Crayon And Marker Stain Removal

So, how do you get crayon marks and/or markers off the wall, removed from clothing, and all other assorted items in and around the house?

Mothers, you can relate. You creep up the stairs because the silence coming from your supposedly sleeping toddler's room has alerted some sixth sense. The hairs on the nape of your neck prickle from impending doom as you reach the landing, then push back the door only to discover a wide-eyed two-year old poised with a crayon pressed to the wall; the masterpiece he's been marveling over, you can only stare at in stupified horror.

There are three questions that somehow filter into your stunned brain at that moment: "Why, God, why?" "Where did he find that crayon?" and "How in the world am I suppose to get that off of there?" Luckily for you, dear parent (or unfortunate grandparent and babysitter), there are those that have gone before and left us with information, despite not including it in the parent guidebook of Childhood Catastrophes 101.

Crayon Removal

So, how do you get crayon marks off the wall, removed from clothing, and all other assorted items in and around the house?

First off, pray that you have purchased the washable kind, so that clean up, in most cases, is simply a matter of using a dishwashing liquid and water. However, since the vast majority of people buy the good, old regular crayons, we'll be addressing clearing home interiors and exteriors of those particular markings.

For paneled walls and other wood surfaces as well as counter tops, metals, glass, plastic, and tile, all you need to do to banish any unwanted drawings is to grab a bottle of baby oil and a paper towel or dry cloth. Simply apply about a teaspoon of baby oil to a cloth and scrub away. If not completely successful on the first pass over, repeat until gone. When finished with the first step, clean the surface with soapy water and proceed by drying it off. The baby oil helps to soften and lift the waxed crayon and makes it easier to wipe away.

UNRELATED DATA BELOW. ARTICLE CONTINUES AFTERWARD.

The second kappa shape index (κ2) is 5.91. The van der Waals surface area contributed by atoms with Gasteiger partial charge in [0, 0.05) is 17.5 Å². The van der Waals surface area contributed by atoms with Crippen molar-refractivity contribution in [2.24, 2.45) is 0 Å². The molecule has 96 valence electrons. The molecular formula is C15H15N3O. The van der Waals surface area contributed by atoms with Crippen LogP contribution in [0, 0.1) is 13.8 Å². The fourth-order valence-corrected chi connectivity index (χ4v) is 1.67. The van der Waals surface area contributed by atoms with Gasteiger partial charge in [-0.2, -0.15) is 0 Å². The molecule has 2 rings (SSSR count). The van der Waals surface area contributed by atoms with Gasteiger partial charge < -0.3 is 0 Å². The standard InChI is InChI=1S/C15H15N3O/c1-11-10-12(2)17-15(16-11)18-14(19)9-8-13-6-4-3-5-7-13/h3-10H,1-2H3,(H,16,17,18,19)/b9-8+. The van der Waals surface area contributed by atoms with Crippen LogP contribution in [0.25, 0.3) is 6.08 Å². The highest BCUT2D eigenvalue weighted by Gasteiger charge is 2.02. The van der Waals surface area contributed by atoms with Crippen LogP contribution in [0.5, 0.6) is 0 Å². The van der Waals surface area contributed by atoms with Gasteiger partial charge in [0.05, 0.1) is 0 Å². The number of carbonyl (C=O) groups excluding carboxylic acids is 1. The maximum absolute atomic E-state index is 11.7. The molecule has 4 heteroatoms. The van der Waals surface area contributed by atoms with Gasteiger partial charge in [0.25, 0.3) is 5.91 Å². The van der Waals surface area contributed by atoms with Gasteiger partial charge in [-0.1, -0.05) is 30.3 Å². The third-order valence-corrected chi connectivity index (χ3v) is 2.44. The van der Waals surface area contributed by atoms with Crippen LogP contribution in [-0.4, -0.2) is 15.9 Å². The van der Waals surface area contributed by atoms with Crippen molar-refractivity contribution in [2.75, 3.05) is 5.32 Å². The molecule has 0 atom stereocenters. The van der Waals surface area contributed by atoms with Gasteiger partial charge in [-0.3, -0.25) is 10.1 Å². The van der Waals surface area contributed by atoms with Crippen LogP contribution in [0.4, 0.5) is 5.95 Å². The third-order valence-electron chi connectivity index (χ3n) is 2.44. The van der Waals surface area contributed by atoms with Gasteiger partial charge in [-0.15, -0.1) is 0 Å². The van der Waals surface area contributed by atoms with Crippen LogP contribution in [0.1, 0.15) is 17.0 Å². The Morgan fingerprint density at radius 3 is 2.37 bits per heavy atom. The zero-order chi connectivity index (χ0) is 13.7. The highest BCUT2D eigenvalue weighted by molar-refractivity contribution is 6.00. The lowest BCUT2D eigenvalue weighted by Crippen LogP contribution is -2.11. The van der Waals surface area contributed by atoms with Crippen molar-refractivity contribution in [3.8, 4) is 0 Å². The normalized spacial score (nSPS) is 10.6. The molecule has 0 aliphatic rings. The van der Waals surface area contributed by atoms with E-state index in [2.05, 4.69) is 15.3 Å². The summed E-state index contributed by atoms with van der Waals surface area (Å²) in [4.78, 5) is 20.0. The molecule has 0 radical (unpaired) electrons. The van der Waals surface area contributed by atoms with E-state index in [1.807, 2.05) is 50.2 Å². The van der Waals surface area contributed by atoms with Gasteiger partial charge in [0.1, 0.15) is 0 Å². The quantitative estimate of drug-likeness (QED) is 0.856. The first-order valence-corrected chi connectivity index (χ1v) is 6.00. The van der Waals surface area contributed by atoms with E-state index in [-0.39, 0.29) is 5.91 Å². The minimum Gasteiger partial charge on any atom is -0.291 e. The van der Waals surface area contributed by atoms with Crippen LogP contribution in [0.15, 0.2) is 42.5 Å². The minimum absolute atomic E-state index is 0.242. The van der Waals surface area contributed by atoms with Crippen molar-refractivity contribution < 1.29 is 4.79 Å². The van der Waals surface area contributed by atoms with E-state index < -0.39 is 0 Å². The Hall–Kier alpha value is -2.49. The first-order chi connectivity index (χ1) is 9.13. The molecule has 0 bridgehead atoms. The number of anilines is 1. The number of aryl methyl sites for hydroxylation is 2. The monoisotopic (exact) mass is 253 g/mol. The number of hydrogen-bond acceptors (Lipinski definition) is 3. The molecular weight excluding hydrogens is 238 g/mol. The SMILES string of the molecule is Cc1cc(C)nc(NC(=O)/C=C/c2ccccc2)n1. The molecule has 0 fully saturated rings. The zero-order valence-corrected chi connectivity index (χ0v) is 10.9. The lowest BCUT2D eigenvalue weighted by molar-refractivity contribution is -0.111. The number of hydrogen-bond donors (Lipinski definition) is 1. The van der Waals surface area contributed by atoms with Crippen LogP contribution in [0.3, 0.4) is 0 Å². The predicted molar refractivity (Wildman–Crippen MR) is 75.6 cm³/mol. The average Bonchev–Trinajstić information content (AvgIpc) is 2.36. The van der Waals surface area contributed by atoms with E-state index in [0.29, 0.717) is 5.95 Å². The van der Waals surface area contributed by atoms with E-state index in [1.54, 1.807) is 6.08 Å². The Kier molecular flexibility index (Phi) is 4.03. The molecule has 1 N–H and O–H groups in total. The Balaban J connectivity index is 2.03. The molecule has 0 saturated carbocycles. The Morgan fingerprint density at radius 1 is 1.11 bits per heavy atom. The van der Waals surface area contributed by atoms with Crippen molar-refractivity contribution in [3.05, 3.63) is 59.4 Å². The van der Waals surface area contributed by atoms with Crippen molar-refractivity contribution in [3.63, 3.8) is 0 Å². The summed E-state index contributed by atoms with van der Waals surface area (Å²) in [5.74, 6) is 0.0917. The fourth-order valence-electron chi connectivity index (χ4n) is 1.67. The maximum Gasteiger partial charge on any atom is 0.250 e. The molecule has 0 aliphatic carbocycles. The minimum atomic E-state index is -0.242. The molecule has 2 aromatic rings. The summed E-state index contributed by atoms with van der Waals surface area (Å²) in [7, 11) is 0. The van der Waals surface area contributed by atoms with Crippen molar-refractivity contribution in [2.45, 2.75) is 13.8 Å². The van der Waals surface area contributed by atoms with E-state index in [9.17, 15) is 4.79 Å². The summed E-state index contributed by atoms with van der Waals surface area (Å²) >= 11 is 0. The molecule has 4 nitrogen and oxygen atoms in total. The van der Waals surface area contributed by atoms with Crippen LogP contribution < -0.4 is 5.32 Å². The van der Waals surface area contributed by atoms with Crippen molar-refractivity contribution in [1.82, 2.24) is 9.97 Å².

When considering eliminating crayon from painted or wallpapered walls, be sure to note what type of paint or paper you're working with. If the paint is semi-gloss or a gloss finish and the wallpaper is vinyl, then the same instructions apply as previously mentioned with the exception of being a tad more stingy with the baby oil. You may want to use another oily product such as WD-40 for a thinner coat. Once that is completed, make certain to rinse away all traces of oil and the dishwashing liquid-water combination. If the wall in question happens to have a flat paint finish or the wallpaper is sans vinyl coating for protection, then see the section below addressing unwashable items.

If your child happens to think it'd be neat to draw a pretty picture with crayons on the sidewalk outside your home instead of using chalk, gather together a bristle brush, a paint scraping tool or dull knife, the oil product of your choice, and a bucket of soapy water. Apply the oil and allow it to set for a few minutes, then use the paint scraper to lift the wax. Because concrete is a porous surface, it'll take a little more arm power to remove crayon marks. When done, wash with soapy water and rinse with a garden hose. This technique also applies to brick, pavement, and the odd terra cotta pot.

Now then, let's move on to fabrics. For those times when your child forgets that she has left a crayon or two in her jean pocket and it escaped only to melt onto other articles of clothing, skip the baby oil and go straight to using WD-40. Oil on fabrics? Yes, it may sound strange since oil tends to be in a category of necessary stain removal along with grease, but yes, oil.